Does the contemporary Christian justification of meat eating parallel the condoning of slavery or women’s oppression?

Historically, human behavior at its worse has a greater need to justify and sanctify offensive behavior. We shift accountability from self to other. We delude our conscience by diluting the Bible to certain statements in justification. The minute people turn to the Bible to defend something that involves harm to others, I suspect they have stopped thinking and don’t want to engage with the consequences of proof-texting: the suffering of others. The Bible customized in this way becomes a hidey-hole where select things become certainty. No thought or action requires change, requires confronting injustice.

Are future Christians going to look back on our generation in horror at the abuses we have perpetrated on animals?

I am cautious but hope one day everyone will “get it.” Cautious because Christianity so often feeds into the notion of human exceptionalism and this becomes a stumbling block to identifying violence against those who aren’t human.

In Living Among Meat Eaters, I say, “Change is hard; not changing is harder. People just haven’t realized it yet.”

What would you say if someone claimed Jesus was in the slaughterhouse with the animals?

I’d say grief is painful and this notion of Divine accompaniment in the face of death helps deal with the grief or discomfort we might be feeling. We aren’t to be satisfied with the idea that Jesus is there. We are called to be there: to shut the slaughterhouses; to give water to the pigs being transported. We’re asked to live as servants, in servanthood, to care for the last and the least. Let’s get started.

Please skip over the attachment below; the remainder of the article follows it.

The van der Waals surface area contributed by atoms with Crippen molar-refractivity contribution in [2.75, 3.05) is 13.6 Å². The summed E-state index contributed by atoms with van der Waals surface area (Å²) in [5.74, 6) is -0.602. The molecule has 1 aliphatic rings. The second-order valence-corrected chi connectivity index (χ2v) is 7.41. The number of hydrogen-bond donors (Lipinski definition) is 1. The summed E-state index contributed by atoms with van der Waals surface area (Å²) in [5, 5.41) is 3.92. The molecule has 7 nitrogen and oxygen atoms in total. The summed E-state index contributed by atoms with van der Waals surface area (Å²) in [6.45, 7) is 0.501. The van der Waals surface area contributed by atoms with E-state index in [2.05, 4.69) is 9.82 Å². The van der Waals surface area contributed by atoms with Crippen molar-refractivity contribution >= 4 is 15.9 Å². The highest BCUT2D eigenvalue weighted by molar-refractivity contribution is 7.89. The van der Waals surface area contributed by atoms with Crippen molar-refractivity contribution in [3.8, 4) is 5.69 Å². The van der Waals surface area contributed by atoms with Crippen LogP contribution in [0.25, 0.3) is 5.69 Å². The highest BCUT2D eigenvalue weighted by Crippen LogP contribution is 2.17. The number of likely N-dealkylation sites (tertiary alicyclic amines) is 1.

Carol J. Adams is the author of The Sexual Politics of Meat which discuss the links between the oppression of women and that of non-human animals. She received her B.A. in English and History from the University of Rochester and an M. Div. from Yale University. She is the author of Woman-Battering in Fortress Press’s Creative Pastoral Care and Counseling Series. With Marie Fortune, she edited Violence Against Women and Children: A Christian Theological Sourcebook. She has also written about Christianity and the treatment of animals. Carol is passionate about vegan cooking, volunteering at the homeless day shelter run by her local Presbyterian Church, and her two rescue dogs Holly and Inky. This September she will be one of the keynoters at the Society for the Study of Christian Ethics annual meeting in Cambridge. www.caroljadams.com